Every other Tuesday Salty Running will feature a post on training basics. Below are the basic training concepts that will be discussed in these posts with a definition of each. We will add to this glossary as new topics arise, so check back if you’re unsure what something means.
Intervals: Intervals are multiple stretches of running broken up with rest or easier running. Intervals are usually measured by distance. An example of an interval workout is 8 x 400 meters fast with 200 meter jogged rest in between.
Fartlek: (pronounced fart-lik) A fartlek is any run in which the pace varies throughout the run. Many runners define a fartlek as an interval workout in which the intervals are measured in time instead of distance. So an example of this would be 8 x 2:00 (two minutes) hard with 1:00 (one minute) jogged rest. However, a fartlek does not have to be measured at all–just a switch in tempo throughout a run.
Strides: Strides are short intervals (typically 20-30 seconds or about 80-150 meters) of controlled hard running with a longer break in-between. Strides are meant to prime them for harder workouts later in a training cycle. They may also be included in a training plan to loosen legs after a harder session the day before. They are also commonly used as part of a warm-up before a race or a hard run.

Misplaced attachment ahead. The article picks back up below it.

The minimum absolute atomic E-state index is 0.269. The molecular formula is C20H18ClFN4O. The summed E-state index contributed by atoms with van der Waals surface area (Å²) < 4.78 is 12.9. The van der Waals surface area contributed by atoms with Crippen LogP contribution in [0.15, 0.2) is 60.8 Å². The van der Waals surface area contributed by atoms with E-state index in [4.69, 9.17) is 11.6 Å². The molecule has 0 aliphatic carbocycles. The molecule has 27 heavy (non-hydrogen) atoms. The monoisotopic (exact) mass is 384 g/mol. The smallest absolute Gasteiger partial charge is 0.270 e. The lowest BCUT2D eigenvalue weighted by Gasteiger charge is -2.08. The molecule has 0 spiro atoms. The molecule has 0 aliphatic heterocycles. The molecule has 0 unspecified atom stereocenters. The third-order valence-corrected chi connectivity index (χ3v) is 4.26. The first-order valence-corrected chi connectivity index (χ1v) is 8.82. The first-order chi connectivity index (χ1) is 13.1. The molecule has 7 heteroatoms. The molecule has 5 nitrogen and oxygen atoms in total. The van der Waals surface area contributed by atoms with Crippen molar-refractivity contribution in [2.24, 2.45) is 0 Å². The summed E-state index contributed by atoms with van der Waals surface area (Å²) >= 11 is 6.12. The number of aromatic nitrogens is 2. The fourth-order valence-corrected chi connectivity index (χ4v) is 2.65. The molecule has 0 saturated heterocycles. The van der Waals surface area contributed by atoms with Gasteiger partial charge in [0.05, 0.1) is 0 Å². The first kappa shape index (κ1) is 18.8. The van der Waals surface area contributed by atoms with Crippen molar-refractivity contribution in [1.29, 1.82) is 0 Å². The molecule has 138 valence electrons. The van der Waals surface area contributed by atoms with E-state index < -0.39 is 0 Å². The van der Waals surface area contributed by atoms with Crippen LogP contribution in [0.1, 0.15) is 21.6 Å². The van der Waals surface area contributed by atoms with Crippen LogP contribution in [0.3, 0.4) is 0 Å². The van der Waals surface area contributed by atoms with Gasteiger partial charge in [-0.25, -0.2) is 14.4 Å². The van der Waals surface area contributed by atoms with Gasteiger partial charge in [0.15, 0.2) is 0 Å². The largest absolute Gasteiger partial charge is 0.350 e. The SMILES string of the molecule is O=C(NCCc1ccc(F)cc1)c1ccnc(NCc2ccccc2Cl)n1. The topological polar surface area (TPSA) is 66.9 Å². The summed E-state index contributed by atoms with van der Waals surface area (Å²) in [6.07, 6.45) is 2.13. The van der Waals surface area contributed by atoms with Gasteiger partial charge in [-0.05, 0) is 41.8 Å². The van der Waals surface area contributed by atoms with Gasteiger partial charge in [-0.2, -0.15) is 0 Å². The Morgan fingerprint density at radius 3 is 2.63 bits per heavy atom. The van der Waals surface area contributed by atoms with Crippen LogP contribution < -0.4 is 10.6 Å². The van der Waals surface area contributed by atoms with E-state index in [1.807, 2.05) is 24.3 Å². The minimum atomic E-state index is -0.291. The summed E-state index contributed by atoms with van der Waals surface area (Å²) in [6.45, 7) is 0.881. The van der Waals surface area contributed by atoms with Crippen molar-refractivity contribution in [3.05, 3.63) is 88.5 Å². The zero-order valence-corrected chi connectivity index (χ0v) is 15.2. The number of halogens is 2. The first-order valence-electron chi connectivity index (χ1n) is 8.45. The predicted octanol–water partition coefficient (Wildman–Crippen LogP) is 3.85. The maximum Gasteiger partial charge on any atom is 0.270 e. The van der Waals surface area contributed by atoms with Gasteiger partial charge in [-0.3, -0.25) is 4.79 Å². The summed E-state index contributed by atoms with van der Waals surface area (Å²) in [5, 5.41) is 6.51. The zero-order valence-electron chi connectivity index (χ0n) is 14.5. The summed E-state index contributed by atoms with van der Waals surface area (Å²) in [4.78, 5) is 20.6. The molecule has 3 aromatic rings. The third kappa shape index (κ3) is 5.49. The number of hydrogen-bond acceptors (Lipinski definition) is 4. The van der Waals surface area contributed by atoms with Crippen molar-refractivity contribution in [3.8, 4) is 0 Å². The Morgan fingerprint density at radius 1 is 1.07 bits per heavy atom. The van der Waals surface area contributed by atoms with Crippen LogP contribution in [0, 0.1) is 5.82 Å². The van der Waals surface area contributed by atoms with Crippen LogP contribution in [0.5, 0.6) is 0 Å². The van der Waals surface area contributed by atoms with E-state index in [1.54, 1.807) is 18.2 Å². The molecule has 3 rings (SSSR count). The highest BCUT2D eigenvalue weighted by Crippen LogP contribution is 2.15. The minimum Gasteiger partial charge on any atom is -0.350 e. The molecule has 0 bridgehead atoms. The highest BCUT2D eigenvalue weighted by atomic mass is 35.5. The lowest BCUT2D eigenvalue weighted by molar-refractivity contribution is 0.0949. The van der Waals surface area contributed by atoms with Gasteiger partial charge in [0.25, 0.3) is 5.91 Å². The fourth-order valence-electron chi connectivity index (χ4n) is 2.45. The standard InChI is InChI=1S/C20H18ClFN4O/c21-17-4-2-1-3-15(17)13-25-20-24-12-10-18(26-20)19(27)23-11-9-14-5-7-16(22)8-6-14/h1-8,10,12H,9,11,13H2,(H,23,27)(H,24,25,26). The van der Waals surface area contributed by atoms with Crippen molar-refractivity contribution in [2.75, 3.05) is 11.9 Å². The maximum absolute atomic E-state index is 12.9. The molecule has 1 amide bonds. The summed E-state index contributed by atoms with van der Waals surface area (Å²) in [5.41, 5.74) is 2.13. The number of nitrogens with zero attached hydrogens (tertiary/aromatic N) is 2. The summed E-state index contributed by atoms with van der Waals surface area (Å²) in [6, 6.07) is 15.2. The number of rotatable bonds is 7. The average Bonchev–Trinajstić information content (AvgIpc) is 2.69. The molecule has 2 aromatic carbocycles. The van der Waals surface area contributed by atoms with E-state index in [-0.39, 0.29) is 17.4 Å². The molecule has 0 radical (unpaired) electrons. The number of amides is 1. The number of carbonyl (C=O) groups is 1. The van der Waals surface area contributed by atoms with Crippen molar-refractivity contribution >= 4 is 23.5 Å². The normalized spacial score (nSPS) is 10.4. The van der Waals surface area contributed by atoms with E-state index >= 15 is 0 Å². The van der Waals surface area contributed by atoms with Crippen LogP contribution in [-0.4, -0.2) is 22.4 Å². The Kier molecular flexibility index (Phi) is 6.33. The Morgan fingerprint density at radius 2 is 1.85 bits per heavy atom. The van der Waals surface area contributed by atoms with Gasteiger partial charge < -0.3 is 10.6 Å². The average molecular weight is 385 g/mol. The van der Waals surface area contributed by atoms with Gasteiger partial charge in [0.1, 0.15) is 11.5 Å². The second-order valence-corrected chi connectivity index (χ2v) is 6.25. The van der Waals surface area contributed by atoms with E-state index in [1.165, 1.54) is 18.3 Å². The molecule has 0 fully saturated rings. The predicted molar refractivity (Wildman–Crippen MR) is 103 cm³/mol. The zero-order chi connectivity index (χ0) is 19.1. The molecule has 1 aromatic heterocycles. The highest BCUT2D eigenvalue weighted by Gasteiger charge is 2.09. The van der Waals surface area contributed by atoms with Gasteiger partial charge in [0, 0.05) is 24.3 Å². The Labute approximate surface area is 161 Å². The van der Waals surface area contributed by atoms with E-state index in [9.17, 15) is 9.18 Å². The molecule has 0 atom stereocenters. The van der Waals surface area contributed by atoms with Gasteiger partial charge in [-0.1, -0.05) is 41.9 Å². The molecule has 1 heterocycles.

Tempo: Everyone seems to have their own definition of tempo run, but it almost always means a longer controlled continuous stretch of faster than easy running. Many training plans seem to favor half-marathon pace as tempo pace, but it can be anywhere from 10k-marathon pace. A typical tempo workout might be something like 20 minutes at current half-marathon pace within an hour run.
Progression Run: A progression run is easy to understand: it starts slow and ends fast, usually getting faster and faster as the run goes on. A sample progression run would be starting at easy pace and dropping the pace ten seconds a mile for 8 miles.
Long Run: A long run is, well, a long run! The actual length of a long run will depend on what you’re training for. For a veteran marathoner, a long run might be anything over 16. For a novice 5k runner, a long might be anything over 8. Long runs might sound pretty boring, but there is a lot of potential for excitement within a long run! They don’t have to be run at one pace and they can contain elements of the other types of training runs within them.
Easy Run: These are the bread and butter of most training weeks. These are the runs when you just go and run a nice conversational pace and finish feeling fresh (unless you’re in the throes of marathon training in August, but I digress).
Recovery Run: Recovery runs are usually pretty short and run, if not shuffled at a very easy pace.